The plaintiff contends in its complaint, which was originally filed in the Court of Common Pleas of Philadelphia County, that while the defendant has directly paid it the sum of $ 83,124.76 on behalf of its insured, there still remains due and owing $ 6,169.25 for medical treatment rendered to Mr. Black. It is because the defendant has steadfastly refused to pay the balance of Mr. Black's bill that the plaintiff instituted the instant lawsuit in Philadelphia County Court on December 11, 1992.
Thereafter, on January 28, 1993, Travelers filed its Notice of Removal to this Court pursuant to 28 U.S.C.§ 1441 alleging, inter alia, that this court has original jurisdiction of this action because it arises under the Employee Retirement Income Security Act, 29 U.S.C.§ 1132(e). In response, the plaintiff filed its motion to remand, denying that its claim for unpaid hospital and medical services is governed by "ERISA." As noted above, the defendant then filed a motion to dismiss any pending state law claims for the same reason that because this case arose under "ERISA," that act effectively pre-empts any and all pendent state claims for relief.
The standards applicable to such motions to dismiss are well and firmly established. In considering a motion to dismiss for failure to state a claim upon which relief may be granted, the court must accept as true all of the allegations recited in the complaint, construing them in the light most favorable to the plaintiff. Angelastro v. Prudential-Bache Securities, Inc., 764 F.2d 939 (3rd Cir. 1985); Hough/Lowe Associates, Inc. v. CLX Realty Co., 760 F. Supp. 1141 (E.D.Pa. 1991). In order to prevail on a motion to dismiss, Defendant must establish that Plaintiff can prove no set of facts which would entitle it to relief. See: Oatess v. Sobolevitch, 914 F.2d 428, 431, note 8 (3rd Cir. 1990); Hendrix v. Fleming Companies, 650 F. Supp. 301 (W.D. Okla. 1986). Under 28 U.S.C.§ 1441(a), "any civil action brought in a State court of which the district courts of the United States have original jurisdiction, may be removed by the defendant or the defendants, to the district court of the United States for the district and division embracing the place where such action is pending . . ." In the absence of diversity of citizenship of the parties, federal question jurisdiction is of course required. See: Coardes v. Chrysler Corp., 785 F. Supp. 480 (D.Del. 1992). The removal statutes are to be strictly construed by the federal courts and any and all doubts are to be resolved in favor of remanding cases to the state courts. Commonwealth Film Processing, Inc. v. Moss & Rocovich, P.C., 778 F. Supp. 283 (W.D.Va. 1991); Holly Farms Corp. v. Taylor, 722 F. Supp. 1152 (D.Del. 1989).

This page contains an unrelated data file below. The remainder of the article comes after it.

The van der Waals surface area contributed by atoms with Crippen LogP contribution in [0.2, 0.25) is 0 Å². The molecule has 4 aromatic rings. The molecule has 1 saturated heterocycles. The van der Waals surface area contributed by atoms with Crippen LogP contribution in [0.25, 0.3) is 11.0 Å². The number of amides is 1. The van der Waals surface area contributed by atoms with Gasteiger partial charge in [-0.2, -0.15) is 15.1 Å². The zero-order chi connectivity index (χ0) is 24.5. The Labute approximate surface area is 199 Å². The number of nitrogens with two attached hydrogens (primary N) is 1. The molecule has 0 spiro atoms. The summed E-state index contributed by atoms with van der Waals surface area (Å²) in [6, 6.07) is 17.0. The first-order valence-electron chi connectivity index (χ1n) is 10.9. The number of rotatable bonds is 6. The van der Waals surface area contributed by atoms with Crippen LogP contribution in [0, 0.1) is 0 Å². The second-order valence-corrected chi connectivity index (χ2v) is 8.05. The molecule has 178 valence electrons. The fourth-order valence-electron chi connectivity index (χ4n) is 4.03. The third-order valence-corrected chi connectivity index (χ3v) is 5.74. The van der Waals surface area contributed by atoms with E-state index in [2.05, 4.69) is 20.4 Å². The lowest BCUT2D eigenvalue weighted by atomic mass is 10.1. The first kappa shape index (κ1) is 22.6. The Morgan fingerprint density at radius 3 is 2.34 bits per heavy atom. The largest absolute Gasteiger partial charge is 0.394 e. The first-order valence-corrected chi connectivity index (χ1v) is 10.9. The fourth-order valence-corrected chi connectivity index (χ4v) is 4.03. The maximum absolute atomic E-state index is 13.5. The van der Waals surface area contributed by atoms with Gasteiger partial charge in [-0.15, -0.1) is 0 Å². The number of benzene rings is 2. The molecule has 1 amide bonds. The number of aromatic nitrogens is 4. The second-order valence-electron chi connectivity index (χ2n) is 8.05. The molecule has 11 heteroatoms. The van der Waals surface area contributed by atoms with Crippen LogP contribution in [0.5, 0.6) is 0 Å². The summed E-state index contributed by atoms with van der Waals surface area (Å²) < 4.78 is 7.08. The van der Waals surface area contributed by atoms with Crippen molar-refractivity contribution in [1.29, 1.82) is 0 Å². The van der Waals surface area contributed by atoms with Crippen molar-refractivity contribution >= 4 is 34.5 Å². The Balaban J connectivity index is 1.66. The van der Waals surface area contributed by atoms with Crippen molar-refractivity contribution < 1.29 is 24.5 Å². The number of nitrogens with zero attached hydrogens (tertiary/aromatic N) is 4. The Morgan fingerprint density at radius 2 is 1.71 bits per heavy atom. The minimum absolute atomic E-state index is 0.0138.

These principles notwithstanding, however, where disputed or material issues of fact exist and a motion therefore cannot be decided based upon the materials then before the court, the court may properly defer its ruling thereon until such time as an evidentiary hearing or discovery on those issues has been taken or until such time as the parties have presented sufficient and conclusive evidence to enable the court to make an informed decision. Alternatively, the court may postpone a decision until evidence is submitted at trial if the disputed issues are intertwined with the merits of the case. See, e.g.: Tiernan v. Devoe, 923 F.2d 1024 (3rd Cir. 1991); Norman v. Levy, 756 F. Supp. 1060 (N.D.Ill. 1990); 5A Wright & Miller, Federal Practice and Procedure: Civil 2d, § 1350.
In this case, our review of the pleadings and the allegations set forth in the parties' respective motions indicates that there exist disputed and material issues concerning whether Mr. Black was, in fact, insured pursuant to the provisions of ERISA. Indeed, while the defendant has alleged in its Notice of Removal and in its motion to dismiss that the said act applies and pre-empts the plaintiff's claim for payment in this case, that allegation was denied by the plaintiff in its motion to remand. The plaintiff's complaint, in turn, is silent on this issue and, while the defendant has attached a copy of The Health and Welfare Plan of the Nation's Railroads and the Railway Labor Organizations in support of its dismissal motion, there is no record evidence whatsoever which indicates that Norman Black was a railroad/railway employee and that the insurance benefits which he assigned to the plaintiff hospital were rendered pursuant to the attached plan. For these reasons, we believe the most equitable course of action to now follow is to continue these motions with directions to the parties to take discovery and submit such further evidence as is necessary to permit this court to make an informed ruling thereon. An order to this effect is therefore attached.
AND NOW, this 29th day of March, 1993, upon consideration of Plaintiff's Motion to Remand this Case to the Court of Common Pleas of Philadelphia County and the Defendant's Motion to Dismiss for Failure to State a Claim, and it appearing to the Court that there exist factual issues which cannot be resolved based upon the present record, it is hereby ORDERED that the Motion is CONTINUED until such time as the parties have taken further discovery on the question of whether Norman Black was insured pursuant to the provisions of The Employee Retirement Income Security Act, 29 U.S.C.§ 1001, et. seq. and have notified the court that the matter is ripe for disposition.
BY THE COURT:
J. CURTIS JOYNER, J.
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